Tehran sits on a remarkably consistent slope – the poorer south on flats that edge onto hot, dry plains, the richer north clinging to the foothills of the Alborz Mountains. For a visitor, this means navigating the city is quite straightforward. Uphill is almost always north.
Running through the city like a spine, downhill from north to south, is Valiasr Street, one of the longest boulevards in Asia. On either side of the road are watercourses a few feet deep and wide, rows of trees planted in the middle, through which the snowmelt of the mountains flows. In the northern suburbs – known as squares – the water is crystal clear and fast flowing, but by the time it reaches the Imam Khomeini square on the south side of central Tehran, it is no more than a muddy trickle.
The air changes, too. Blasts of cooking meat and flavoured tobacco smoked through hookahs are universal, but in the north these are tempered by the scent of cut grass and jasmine, whereas in the centre and south they mingle with the faint stench of human waste and something more pungent, as though someone nearby is burning painted wood or garbage, or both.
In the lead up to June’s presidential election, Valiasr was at the centre of the spontaneous street party-style political gatherings that many Tehranis compared with the celebrations that accompanied Iran’s successful qualification for the FIFA World Cup. In both cases the authorities avoided heavy-handed tactics, dispersing some of the gatherings where it was possible to do so without resorting to force and monitoring from the edges those they could not.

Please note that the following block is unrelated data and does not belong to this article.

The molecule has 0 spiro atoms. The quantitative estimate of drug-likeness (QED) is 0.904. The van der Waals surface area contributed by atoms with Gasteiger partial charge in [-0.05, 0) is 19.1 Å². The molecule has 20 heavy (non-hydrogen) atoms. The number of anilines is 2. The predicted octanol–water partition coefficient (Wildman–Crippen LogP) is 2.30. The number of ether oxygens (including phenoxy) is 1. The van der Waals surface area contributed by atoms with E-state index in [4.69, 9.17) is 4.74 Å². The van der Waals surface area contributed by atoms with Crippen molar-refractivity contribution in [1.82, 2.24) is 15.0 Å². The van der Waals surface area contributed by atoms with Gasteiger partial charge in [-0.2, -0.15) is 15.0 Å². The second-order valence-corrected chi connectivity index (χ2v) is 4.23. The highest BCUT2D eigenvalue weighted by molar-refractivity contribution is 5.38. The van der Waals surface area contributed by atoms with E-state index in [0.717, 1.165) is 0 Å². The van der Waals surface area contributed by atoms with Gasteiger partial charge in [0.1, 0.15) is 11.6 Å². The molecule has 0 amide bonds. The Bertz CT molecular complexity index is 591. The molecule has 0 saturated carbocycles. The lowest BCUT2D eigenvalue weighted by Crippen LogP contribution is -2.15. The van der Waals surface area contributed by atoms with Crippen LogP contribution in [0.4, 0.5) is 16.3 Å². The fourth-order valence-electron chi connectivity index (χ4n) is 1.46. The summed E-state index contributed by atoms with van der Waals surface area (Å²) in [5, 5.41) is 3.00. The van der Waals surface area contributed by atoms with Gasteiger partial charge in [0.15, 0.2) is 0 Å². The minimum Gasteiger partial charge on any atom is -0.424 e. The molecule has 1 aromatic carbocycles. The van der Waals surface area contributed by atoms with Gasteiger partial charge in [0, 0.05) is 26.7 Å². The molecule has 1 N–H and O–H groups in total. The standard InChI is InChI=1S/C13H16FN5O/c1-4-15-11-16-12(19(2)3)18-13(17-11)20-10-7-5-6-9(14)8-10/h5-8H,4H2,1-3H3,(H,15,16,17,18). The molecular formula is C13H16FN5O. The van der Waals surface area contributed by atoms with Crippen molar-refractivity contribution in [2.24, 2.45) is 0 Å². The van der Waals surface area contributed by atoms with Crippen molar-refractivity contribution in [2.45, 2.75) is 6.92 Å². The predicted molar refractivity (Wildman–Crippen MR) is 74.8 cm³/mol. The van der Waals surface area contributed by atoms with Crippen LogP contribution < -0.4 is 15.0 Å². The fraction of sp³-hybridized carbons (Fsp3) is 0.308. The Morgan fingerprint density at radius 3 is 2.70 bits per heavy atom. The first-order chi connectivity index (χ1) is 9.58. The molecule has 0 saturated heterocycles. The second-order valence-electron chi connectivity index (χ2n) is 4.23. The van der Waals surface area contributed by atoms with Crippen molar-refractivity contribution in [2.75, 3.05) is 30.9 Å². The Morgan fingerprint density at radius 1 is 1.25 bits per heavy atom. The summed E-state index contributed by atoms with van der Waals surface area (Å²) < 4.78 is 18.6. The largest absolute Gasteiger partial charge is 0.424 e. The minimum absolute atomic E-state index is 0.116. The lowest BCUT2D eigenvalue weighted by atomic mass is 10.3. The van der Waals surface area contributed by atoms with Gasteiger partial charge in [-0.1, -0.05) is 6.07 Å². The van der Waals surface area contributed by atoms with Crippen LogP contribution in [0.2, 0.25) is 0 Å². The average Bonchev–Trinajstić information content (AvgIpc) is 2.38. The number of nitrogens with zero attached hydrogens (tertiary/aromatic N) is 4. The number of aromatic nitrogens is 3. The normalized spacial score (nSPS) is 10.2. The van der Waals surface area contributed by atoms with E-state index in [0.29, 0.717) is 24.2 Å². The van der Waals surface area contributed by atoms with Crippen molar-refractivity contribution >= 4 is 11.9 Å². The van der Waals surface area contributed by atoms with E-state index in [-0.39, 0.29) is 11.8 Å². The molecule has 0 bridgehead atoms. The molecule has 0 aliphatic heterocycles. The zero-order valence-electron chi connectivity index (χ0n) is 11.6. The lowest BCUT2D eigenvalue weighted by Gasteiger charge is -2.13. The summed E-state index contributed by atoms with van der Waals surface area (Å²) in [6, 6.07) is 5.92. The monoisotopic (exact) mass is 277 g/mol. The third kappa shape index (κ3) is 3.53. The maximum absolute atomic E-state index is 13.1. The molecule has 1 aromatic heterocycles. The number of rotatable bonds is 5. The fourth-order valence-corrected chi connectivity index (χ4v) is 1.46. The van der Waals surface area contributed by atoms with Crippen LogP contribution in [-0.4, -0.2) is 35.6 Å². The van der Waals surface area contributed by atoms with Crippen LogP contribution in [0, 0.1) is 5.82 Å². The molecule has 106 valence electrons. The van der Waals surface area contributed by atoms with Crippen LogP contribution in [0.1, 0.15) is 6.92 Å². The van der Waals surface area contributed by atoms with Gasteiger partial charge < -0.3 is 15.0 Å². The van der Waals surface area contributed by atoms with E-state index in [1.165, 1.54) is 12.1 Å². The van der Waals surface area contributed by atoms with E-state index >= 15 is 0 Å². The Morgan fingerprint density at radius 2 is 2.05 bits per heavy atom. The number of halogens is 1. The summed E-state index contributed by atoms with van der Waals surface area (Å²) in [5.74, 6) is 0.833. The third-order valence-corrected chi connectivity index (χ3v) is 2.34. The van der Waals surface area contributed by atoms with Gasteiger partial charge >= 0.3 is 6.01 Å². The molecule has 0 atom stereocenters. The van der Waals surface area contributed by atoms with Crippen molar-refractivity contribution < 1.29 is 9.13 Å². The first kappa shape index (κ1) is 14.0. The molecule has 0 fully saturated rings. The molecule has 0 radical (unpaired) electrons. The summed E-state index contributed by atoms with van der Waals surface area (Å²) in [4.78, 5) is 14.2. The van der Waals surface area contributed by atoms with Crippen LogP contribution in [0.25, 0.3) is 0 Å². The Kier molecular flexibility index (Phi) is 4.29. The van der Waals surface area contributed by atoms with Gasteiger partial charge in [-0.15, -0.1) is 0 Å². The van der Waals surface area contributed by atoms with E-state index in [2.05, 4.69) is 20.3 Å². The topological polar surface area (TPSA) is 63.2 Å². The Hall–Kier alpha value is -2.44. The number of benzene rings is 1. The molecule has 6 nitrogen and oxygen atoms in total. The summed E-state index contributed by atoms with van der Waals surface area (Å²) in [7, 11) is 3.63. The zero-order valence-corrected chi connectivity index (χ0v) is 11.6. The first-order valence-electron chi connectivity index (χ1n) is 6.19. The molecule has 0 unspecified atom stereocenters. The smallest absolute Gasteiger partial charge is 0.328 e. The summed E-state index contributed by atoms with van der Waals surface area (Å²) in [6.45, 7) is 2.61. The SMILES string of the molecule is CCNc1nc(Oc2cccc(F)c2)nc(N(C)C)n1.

As the world witnessed, though, in the election’s immediate aftermath Valiasr became a battleground, with crowds of mostly young people, convinced that the elections were rigged, fighting running battles with police and members of the Basij militia.
The riots came as a surprise to me. I had at one stage suspected that the revellers’ mood would turn nasty if the election didn’t go their way, but the night before the election changed my mind. I had spent the preceding few nights travelling up and down Valiasr, where the thronging supporters of reformist candidate Mir Hossein Mousavi faced off against the heavily outnumbered followers of the incumbent, Mahmoud Ahmadinejad. Mostly these were good-natured confrontations; people on both sides would be smiling as they chanted slogans, cheered and whooped. I even saw one car load of guys, clearly there for the festival atmosphere and a little eye-candy rather any political convictions, carrying both Mousavi and Ahmadinejad posters with them. There were occasions, however, when things got out of hand and fights broke out, with young men from each side hurling rocks at each other.
On election eve, however, with a curfew in place, the streets were empty. I took a taxi up Valiasr to Tarjish square, one of the oldest parts of Tehran. This journey would have been impossible on previous nights, with every intersection, every turn clogged with revellers. Tonight, however, it took less than 15 minutes to cruise up the suddenly deserted street. It was eerie, like going to the bathroom in a crowded nightclub only to return and find the dancers gone, the music off and cleaners mopping the floors.
Don’t fool yourself, I thought. The regime is still in charge here.
The night of the election, June 12, was quiet, too. Walking through the Ferdowsi square, I saw the (probably Afghan) staff of Tehran’s garbage and street-cleaning services scraping the posters of the various candidates off the walls. Iran, it seemed, would be ready for business as usual tomorrow.